There is not one crab or lobster now for 20 when he was a lad. When he was a lad, he could, with his present tackle, have gotten 50 score crabs in a night. The most they ever got last year was 22 score in one day. Never caught 30 lobsters in a day in his life. 12 would have been the average catch 40 years ago.
There is many a day now when the boats won’t average three lobsters. Does not think the average for the season would be more than three.
The crabs were the first to fall off.
This failure began about 25 years ago.
The lobsters began to fall off about the same time. Thinks the decrease was due to excessive fishing. There was a great increase of fishermen about that time. The railways had been made a few years before. Thinks that there are not merely more fishermen to divide the take among, but that the crabs have decreased in number.
Thinks the proper remedy is a close season for crabs and lobsters. The close season should commence on the 1st of June and end on the 30th of November. This is the universal opinion at Craster. The coast guard could enforce the law.
Thinks also that the little crabs and lobsters should be put back. A 4-inch gauge might do. A 4-inch gauge in the barrel might also do for lobsters.
GEORGE DAWSON ( examined by Mr. Buckland )
A fisherman of Craster for 40 years.
Has heard Mr. Archibald’s evidence. Agrees with him that crabs and lobsters are falling off.
When he first went fishing, they had nothing but iron rings; they now use creels.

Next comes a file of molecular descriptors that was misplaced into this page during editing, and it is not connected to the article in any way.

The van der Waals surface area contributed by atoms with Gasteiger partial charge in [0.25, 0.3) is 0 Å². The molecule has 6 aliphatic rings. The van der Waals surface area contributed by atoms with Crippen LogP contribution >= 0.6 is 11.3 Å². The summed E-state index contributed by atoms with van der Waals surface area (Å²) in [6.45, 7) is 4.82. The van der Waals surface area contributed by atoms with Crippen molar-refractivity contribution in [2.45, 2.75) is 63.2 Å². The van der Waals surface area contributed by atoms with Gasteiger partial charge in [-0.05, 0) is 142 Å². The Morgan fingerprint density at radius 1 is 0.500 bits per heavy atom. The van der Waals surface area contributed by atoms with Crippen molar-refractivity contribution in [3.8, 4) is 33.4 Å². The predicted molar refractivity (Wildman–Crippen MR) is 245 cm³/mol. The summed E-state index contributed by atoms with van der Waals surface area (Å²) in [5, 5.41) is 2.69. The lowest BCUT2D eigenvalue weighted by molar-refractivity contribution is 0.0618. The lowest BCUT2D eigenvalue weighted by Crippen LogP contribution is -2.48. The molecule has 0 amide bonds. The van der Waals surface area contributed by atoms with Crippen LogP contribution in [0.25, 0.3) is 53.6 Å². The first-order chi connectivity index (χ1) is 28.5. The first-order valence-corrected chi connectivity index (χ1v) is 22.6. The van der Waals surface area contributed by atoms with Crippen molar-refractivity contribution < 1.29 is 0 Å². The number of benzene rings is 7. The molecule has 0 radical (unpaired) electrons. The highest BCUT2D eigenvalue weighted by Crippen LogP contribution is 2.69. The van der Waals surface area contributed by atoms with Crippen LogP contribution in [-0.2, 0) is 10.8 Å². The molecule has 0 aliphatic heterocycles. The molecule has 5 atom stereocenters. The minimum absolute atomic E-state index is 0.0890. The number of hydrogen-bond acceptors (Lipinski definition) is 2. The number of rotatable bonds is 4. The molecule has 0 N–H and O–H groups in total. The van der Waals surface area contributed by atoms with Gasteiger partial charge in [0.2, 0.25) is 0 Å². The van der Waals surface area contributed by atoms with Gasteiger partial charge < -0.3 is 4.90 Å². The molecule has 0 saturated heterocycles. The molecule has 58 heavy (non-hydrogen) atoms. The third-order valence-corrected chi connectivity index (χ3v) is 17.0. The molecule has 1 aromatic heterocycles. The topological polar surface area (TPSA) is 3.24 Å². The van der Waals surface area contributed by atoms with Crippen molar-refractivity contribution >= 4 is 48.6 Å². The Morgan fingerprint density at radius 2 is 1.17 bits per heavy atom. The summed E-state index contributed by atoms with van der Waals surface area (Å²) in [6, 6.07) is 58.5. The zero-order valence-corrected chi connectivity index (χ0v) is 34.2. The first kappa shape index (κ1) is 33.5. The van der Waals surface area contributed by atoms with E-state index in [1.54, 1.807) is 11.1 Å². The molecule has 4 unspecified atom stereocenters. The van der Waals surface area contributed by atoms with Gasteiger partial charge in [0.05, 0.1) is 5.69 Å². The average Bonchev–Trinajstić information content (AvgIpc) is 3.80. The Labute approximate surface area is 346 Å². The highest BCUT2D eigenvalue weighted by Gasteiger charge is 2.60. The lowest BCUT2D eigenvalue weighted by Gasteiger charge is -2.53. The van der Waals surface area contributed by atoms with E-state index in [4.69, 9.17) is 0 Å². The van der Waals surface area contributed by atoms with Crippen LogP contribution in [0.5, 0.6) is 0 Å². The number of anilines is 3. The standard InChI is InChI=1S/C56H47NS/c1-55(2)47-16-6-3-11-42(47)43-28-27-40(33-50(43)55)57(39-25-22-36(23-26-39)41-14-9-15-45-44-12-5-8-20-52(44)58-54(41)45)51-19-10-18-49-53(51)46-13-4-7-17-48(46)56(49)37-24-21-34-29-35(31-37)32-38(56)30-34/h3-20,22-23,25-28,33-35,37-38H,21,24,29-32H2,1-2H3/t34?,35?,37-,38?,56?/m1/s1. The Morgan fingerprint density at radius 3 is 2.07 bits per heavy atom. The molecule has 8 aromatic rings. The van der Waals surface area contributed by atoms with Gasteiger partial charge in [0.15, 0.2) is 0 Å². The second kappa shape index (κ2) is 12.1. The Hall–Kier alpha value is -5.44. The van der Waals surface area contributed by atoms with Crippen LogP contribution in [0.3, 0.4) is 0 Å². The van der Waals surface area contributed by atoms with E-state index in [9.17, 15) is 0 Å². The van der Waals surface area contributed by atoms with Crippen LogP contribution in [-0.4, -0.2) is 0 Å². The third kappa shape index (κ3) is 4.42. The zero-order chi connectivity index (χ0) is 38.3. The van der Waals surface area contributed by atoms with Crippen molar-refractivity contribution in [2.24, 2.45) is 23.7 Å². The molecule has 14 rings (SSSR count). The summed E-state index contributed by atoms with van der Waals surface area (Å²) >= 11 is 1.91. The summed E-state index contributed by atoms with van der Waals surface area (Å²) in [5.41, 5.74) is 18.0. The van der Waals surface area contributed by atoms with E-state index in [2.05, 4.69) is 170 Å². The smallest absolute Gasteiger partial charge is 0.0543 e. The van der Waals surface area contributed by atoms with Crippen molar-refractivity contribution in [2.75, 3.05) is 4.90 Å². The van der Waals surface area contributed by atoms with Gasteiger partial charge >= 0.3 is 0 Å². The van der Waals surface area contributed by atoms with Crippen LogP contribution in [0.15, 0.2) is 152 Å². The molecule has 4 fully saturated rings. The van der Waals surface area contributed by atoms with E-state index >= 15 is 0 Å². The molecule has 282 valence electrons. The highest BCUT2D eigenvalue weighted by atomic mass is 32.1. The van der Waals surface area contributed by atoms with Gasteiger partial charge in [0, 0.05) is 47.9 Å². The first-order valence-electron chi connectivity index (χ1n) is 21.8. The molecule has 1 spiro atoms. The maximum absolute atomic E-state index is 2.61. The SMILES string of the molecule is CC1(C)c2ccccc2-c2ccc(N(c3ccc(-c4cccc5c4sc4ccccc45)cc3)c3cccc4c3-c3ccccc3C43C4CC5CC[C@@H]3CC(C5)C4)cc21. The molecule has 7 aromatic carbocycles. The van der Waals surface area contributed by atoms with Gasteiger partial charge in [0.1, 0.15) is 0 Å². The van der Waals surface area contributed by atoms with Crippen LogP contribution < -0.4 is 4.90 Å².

Agrees with a close season commencing on 1st June and ending on 30th November.
Thinks the Scotch crabs are larger than the Northumberland crabs. Thinks that all crabs under 4 inches should be returned to the sea. Will agree to a 4-inch barrel gauge for lobsters if all the rest will do so. Crabs are a capital bait for lobsters, but not for crabs. Has broken up crabs as bait for codling. It is a good bait. There are very few crabs, however, used as bait at Craster.
The haddocks are caught with mussels, which they get from Stockton.
In November, more than half the crabs are soft. The close season, if it were enacted, would save all the soft crabs. The he crabs continue softer longer than the she. The “shes” cast their shells in the height of summer. Cannot say how far crabs will travel. They crawl most in thick water.
The crab pots are baited with fish. The crabs are sent away alive. The lobsters have their claws tied, not plugged.
Has store places for keeping lobsters. They are called “hullies,” i.e., boxes with holes. The bottom of the sea is rocky, very little sand.
In January, they begin to fish in 22 to 23 fathoms of water and draw closer to shore for lobsters as the year advances.
WILLIAM MASON ( examined by Mr. Walpole )
Has lived in North Sunderland for 13 years. Was bred and born at Craster. Has been a fisherman for seven years for crabs and lobsters. Fished off Craster.
Thinks the crabs are increasing in number.
Believes that there is a bigger tonnage of crabs sent away than ever by North-Eastern Railway. The station-masters at Chat Hill and at Christon Bank so informed him. Thinks, also, lobsters are increasing. Thinks that the cod are an enemy to the crabs.
Does not think that any legislation is necessary, except that he is in favor of a close season. The fishing season should begin on the 1st of February and end at the last of May for lobsters, and the last of June for crabs. The question of size should be left to merchants and fishermen of the crabs, but all lobsters under 4 inches in the barrel should be thrown away. A 5-inch crab is a large crab.